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Amsterdam Business School - Amsterdam Executive Programme Actuarial Science (AEMAS) : Financial Accounting in Life Insurance
Deze training wordt verzorgd door Amsterdam Business School - Amsterdam Executive Programme Actuarial Science (AEMAS)

Leerdoelen

The primary goal of this course is to acquire a fundamental and critical understanding of financial accounting for a life insurer. The emphasis lays on the determination of the financial result of a life insurer over a certain period and the relation with the valuation of insurance liabilities and fixed cash-flow investments like bonds and loans.

With the knowledge acquired in this course the student has the ability to understand and critically judge the financial statement of a life insurer. Also, the student will be able to understand recent developments on the issue and actively participate in discussions about it.

Finally, the student will have sufficient skills to apply actuarial (valuation-) techniques to financial accounting issues and bring them into practice. This will be practiced by weekly cases to be solved by the student.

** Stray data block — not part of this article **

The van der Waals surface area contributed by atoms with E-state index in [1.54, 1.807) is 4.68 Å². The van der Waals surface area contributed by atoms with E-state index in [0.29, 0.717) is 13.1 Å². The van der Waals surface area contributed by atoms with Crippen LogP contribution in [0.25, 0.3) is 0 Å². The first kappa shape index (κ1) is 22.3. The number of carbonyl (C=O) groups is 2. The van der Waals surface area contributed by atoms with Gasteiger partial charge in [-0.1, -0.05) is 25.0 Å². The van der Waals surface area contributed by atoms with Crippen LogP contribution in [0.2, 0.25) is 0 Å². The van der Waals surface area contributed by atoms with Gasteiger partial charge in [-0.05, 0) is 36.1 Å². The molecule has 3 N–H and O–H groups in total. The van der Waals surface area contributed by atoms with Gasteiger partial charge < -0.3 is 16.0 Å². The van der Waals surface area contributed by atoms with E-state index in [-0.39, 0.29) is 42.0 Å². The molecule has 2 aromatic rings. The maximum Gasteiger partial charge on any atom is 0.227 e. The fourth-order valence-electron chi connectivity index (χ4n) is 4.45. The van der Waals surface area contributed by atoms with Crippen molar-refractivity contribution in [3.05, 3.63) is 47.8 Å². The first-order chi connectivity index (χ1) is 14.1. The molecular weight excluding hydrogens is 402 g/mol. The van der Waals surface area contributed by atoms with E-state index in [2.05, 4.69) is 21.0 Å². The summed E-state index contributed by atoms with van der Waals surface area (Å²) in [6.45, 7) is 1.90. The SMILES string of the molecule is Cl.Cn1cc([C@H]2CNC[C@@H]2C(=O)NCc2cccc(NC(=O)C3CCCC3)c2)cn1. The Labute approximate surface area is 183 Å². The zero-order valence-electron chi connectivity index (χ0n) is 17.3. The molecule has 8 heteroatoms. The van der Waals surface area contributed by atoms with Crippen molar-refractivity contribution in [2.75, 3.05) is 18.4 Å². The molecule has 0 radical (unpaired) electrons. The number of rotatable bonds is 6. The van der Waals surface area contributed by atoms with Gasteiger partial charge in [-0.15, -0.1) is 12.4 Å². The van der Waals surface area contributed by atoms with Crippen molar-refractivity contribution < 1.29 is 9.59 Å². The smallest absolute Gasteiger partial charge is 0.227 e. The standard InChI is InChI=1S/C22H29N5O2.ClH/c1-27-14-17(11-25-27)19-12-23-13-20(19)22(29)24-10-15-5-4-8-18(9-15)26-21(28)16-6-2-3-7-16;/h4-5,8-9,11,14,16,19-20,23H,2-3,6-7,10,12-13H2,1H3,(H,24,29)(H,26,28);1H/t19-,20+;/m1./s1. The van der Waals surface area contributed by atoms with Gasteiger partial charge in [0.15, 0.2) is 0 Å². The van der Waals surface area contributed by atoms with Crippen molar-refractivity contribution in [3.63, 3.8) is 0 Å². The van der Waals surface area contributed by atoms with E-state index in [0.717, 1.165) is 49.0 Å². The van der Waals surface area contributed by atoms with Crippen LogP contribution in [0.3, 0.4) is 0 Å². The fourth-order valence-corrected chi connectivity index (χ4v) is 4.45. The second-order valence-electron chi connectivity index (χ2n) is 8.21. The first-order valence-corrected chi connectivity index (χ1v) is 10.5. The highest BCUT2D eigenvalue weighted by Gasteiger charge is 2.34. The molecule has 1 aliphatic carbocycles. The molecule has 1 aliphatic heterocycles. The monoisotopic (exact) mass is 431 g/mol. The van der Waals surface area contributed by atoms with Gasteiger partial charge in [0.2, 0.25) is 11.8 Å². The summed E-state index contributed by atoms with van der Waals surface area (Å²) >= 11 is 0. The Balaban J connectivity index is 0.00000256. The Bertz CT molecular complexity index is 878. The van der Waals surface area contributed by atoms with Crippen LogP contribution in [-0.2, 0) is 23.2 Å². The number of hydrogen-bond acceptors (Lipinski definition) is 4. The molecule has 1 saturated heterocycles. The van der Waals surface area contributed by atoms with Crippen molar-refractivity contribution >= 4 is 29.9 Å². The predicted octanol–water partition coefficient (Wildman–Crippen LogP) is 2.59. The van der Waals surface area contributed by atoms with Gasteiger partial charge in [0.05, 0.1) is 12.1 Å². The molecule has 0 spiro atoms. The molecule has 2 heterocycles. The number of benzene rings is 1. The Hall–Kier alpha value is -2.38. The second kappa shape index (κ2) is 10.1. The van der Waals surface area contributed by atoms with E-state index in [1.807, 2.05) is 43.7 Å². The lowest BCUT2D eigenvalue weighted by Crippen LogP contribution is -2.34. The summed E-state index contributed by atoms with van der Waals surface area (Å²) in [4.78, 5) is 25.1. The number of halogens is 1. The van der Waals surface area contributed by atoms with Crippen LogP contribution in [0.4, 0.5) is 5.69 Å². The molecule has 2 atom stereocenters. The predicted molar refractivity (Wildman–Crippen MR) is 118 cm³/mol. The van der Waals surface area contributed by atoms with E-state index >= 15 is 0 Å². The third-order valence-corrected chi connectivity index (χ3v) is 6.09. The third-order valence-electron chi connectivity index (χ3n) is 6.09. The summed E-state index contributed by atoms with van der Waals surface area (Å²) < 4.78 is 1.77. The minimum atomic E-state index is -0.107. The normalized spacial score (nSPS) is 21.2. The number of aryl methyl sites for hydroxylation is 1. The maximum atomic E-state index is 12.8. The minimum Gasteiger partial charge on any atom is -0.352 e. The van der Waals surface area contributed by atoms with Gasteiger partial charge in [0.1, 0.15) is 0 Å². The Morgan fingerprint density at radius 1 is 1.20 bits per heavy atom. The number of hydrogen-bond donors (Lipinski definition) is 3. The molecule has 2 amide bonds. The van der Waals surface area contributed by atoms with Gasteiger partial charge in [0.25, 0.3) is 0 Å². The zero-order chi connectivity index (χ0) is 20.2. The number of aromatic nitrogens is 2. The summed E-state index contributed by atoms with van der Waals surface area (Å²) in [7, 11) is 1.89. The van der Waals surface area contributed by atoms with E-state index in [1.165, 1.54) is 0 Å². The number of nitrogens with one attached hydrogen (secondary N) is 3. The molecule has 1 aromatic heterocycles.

Inhoud

Basic actuarial techniques for life insurance will be recapitulated shortly with an emphasis on recursive methods for insurance liabilities as they are of great help in financial accounting for life insurance products.

A model of profit-sharing, based on a recursive formula, will be discussed.

Valuation methods of insurance liabilities and fixed cash-flow investments -like bonds and loans- will be studied. Valuation methods are important as they determine the distribution of the profit of an insurance contract over the lifetime of a policy.

Two valuation methods for liabilities will be distinguished that differ with respect to assumptions on interest and mortality: historical cost price valuation and valuation based on actual (“best estimate”) assumptions (market value). The first one (historical cost price) is the more traditional one in accounting, but recent accounting rules (IFRS 17) are based on market value. The consequences of both methods for financial accounting will be discussed and compared. The treatment of market value of insurance liabilities will be elementary though sufficient to understand the main consequences for financial accounting in life insurance. 

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